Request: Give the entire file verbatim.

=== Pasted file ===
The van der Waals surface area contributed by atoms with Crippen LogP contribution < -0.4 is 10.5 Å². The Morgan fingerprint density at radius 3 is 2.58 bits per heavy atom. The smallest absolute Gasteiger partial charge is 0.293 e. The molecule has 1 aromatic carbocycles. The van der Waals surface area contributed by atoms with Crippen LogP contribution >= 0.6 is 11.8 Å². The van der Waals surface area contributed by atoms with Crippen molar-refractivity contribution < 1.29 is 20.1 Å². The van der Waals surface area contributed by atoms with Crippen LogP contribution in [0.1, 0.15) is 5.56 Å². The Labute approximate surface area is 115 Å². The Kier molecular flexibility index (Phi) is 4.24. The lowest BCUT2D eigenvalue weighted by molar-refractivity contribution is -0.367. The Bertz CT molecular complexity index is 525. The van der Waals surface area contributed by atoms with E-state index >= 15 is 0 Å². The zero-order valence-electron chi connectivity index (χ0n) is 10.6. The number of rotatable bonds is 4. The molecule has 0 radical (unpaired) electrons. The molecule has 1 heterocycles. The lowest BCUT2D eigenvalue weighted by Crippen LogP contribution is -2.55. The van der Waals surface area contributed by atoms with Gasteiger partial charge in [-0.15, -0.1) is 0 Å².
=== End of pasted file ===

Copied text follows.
The van der Waals surface area contributed by atoms with Crippen LogP contribution < -0.4 is 10.5 Å². The Morgan fingerprint density at radius 3 is 2.58 bits per heavy atom. The smallest absolute Gasteiger partial charge is 0.293 e. The molecule has 1 aromatic carbocycles. The van der Waals surface area contributed by atoms with Crippen LogP contribution >= 0.6 is 11.8 Å². The van der Waals surface area contributed by atoms with Crippen molar-refractivity contribution < 1.29 is 20.1 Å². The van der Waals surface area contributed by atoms with Crippen LogP contribution in [0.1, 0.15) is 5.56 Å². The Labute approximate surface area is 115 Å². The Kier molecular flexibility index (Phi) is 4.24. The lowest BCUT2D eigenvalue weighted by molar-refractivity contribution is -0.367. The Bertz CT molecular complexity index is 525. The van der Waals surface area contributed by atoms with E-state index >= 15 is 0 Å². The zero-order valence-electron chi connectivity index (χ0n) is 10.6. The number of rotatable bonds is 4. The molecule has 0 radical (unpaired) electrons. The molecule has 1 heterocycles. The lowest BCUT2D eigenvalue weighted by Crippen LogP contribution is -2.55. The van der Waals surface area contributed by atoms with Gasteiger partial charge in [-0.15, -0.1) is 0 Å².